Apparently, it is quite common in Singapore (and other tropical countries like Malaysia, Indonesia) that the electric oven cause a power trip (or short circuit) due to the high humidity. Basically, the heating element tends to attract moisture, and if the moisture accumulates too much it will cause a power trip. Since the humidity in the tropics is very high, the chances of this happening is also quite high.
There are two kinds of oven power trips:
Oven power trips after a certain time (e.g. 5 minutes) from turning it on
Oven causes power trip immediately upon switching on power
Clearly, Case 2 is more serious than Case 1. There is a simple solution for Case 1 Oven Power Trips that you may try: first switch on the oven to low temperature (50 degrees Celsius) to dry out the moisture. Only after reaching that temperature, then slowly turn up the temperature. This may solve your problem to stop the oven power trips.
For Case 2 Oven Power Trips, it is more serious, most likely you will need to call a professional to replace the heating element. For my case, I called the Bosch service repair on Friday, and they were able to come on Monday to repair the oven. It took less than half an hour, and it was free since my oven was still within the two year warranty period.
How to Prevent Future Oven Power Trips
To prevent future power trips or short circuits from occurring in the future, the ideal case is to use the oven more frequently (in all modes!). By “in all modes” I mean that you should use all of the modes, including the upper heater, lower heating element, and/or fans. This was emphasized by the Bosch repair man. (Previously I was only using one single mode, the “fan” mode.)
At the very least, one should still use the oven at least once a month (even if it is empty inside), to dry out the moisture, for a period of 10 to 30 minutes (recommended by many online sources as well as the Bosch repair man).
The keyword here is “stainless steel”, because if you look at many pressure cookers, the inner pot is made of aluminum alloy. The bad thing about aluminum is that it is linked to Alzheimer’s disease. For instance, this medical paper states that “Immediate steps should be taken to lessen human exposure to Al (aluminum), which may be the single most aggravating and avoidable factor related to AD (Alzheimer’s disease).”
Philips makes one of the best brands of pressure cookers, including the famous HD2137 model which is sold in Singapore. It can be bought almost anywhere, including the Philips Qoo10 official store:
The default Philips pressure cooker, however, comes with aluminum inner pot, no matter which model. Fortunately, there is a solution, which is to buy the Stainless Steel Inner Pot from the official Philips website.
The stainless steel inner pot is suitable for the following models: HD2137, HD2237, HD2178, HD2145. It is quite pricey at $59 (Singapore dollars), but I think it is worth it considering that it should last for a lifetime or at least a long time.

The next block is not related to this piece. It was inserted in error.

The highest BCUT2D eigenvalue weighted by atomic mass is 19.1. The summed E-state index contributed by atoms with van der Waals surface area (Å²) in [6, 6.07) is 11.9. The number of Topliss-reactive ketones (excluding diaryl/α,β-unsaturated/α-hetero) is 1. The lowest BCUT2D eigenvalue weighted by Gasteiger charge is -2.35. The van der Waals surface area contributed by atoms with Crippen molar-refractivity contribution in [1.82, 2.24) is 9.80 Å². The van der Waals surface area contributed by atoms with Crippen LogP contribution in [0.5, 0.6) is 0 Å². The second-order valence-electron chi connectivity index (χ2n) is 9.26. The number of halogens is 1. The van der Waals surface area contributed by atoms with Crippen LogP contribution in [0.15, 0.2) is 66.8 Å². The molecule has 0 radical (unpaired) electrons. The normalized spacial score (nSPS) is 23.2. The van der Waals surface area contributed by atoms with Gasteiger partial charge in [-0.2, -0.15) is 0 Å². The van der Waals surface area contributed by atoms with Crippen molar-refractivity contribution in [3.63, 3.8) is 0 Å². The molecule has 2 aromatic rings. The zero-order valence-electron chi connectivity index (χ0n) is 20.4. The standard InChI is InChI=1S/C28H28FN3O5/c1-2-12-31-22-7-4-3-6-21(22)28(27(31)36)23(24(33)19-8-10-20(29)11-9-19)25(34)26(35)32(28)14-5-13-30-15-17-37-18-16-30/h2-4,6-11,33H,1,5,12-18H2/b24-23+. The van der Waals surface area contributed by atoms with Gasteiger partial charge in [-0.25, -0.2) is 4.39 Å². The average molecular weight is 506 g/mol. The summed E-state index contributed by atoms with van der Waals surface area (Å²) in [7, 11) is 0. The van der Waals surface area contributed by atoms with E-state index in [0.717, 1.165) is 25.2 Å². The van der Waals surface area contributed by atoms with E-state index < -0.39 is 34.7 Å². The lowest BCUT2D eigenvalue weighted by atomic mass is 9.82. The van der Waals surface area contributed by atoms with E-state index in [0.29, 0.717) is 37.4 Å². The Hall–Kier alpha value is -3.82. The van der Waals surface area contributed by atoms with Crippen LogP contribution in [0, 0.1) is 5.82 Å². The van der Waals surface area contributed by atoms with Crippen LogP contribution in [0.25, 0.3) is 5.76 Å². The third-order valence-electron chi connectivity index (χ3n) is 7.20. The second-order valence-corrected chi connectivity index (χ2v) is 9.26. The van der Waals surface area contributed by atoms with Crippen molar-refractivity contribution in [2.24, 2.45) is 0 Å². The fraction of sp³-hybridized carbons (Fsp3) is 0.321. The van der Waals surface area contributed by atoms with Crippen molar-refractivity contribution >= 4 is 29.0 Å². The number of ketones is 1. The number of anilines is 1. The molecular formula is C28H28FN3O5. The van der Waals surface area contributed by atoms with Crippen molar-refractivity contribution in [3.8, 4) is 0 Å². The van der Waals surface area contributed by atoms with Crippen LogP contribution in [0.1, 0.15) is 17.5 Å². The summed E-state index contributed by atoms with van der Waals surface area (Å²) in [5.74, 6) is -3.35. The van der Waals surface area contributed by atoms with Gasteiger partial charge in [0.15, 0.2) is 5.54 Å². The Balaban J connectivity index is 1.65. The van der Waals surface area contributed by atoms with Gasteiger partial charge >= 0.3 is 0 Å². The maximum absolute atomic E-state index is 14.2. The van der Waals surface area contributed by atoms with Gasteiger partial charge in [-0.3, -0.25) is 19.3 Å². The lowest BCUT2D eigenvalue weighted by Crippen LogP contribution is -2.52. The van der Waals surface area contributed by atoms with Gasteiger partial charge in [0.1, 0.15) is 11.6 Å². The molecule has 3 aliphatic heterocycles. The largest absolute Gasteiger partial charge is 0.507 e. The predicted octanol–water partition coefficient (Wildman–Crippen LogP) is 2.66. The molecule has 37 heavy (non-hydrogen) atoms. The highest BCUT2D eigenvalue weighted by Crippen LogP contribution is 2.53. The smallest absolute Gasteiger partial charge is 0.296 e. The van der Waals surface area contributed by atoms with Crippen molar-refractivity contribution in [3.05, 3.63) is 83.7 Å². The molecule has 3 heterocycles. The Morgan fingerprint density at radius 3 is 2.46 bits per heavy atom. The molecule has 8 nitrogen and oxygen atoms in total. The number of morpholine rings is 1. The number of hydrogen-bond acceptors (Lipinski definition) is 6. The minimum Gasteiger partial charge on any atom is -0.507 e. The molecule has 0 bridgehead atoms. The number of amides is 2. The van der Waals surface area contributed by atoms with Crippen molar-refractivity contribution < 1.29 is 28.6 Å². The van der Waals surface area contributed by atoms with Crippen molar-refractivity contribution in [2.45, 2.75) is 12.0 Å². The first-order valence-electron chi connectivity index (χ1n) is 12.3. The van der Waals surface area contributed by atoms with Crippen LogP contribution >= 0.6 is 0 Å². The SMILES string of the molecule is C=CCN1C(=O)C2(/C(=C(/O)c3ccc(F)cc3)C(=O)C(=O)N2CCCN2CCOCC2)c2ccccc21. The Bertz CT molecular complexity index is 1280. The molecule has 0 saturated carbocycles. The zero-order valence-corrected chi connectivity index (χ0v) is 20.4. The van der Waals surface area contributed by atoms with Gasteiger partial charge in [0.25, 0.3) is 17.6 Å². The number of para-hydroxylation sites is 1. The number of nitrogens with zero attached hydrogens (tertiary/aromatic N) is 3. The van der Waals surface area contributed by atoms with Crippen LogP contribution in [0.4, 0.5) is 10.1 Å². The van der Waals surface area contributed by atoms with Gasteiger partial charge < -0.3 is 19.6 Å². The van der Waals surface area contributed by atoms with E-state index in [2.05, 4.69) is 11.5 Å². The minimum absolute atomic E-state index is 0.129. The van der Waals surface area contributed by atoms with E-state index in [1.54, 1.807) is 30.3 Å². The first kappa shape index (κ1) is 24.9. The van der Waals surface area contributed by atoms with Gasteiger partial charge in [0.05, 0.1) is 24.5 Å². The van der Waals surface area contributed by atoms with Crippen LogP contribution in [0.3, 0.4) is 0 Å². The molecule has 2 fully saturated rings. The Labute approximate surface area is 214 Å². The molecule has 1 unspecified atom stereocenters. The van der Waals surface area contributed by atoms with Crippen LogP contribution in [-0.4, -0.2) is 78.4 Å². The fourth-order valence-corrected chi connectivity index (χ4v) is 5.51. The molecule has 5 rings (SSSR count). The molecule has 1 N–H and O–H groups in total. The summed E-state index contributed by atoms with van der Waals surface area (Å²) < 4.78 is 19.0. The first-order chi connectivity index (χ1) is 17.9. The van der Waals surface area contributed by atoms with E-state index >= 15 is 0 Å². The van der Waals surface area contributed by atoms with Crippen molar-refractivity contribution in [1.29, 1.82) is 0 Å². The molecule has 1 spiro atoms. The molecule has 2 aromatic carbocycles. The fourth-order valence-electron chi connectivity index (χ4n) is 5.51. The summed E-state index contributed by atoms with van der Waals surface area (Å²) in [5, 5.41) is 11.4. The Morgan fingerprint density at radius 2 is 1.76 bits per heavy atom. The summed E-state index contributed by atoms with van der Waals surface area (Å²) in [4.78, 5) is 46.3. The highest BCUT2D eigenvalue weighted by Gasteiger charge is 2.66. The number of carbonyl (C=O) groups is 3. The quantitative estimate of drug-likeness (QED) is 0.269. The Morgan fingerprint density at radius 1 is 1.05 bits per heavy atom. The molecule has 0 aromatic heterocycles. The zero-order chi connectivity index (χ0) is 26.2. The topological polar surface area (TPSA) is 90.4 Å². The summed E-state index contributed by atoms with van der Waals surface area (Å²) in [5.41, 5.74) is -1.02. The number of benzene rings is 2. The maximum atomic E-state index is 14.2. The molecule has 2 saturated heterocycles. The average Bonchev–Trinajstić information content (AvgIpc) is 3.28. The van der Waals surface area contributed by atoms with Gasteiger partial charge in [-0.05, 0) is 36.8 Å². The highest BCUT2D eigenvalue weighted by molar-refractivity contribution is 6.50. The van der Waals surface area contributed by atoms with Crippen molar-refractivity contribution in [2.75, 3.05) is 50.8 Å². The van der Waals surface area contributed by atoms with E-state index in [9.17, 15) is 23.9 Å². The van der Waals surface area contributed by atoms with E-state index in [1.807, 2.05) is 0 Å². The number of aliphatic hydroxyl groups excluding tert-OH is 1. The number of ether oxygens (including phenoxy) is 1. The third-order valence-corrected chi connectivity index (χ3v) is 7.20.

Interestingly, Philips sells these pressure cooker models mainly to Asian market. I don’t find them in the American Amazon.com website. Perhaps the American diet (steak, burgers, fries) don’t really require the pressure cooker? I am not sure.
Do check out some of the amazing recipes possible using the Philips Pressure Cooker with Stainless Steel Inner pot:
One of the search terms for my website is “Where can I buy Staub cast iron cookware in Singapore”. I did some research and it sounds incredible, but one of the cheapest option is actually to buy from Amazon and ship it to Singapore.
This is a good idea for several reasons.
Firstly, Amazon has certain offers from time to time that make Staub cookware extremely cheap. For instance, currently the Staub Cast Iron Round Cocotte, 4-Quart (3.8 liters) is selling for USD $99.95, whereas its original price is USD $407. Hence, even after factoring in the shipping fees of around USD $30, it is likely to be cheaper than anywhere in Singapore. (See the below Staub cookware, which is selling at $99.95 and ships to Singapore.)
2. Local e-commerce websites may not necessarily be cheaper than Amazon. Be aware of a process called “drop shipping“. That means that the local website may not keep physical stock of Staub. When you order from them, they in turn order from USA and ship it to you! Hence, if you order directly from Amazon, you skip the middleman and it should logically be cheaper.
3. Amazon has extremely good customer service (that is how they became one of the richest companies in the world). If for any reason, your cookware is damaged (highly unlikely given the durability of cast iron), you can just lodge a complaint to Amazon and they will compensate you accordingly.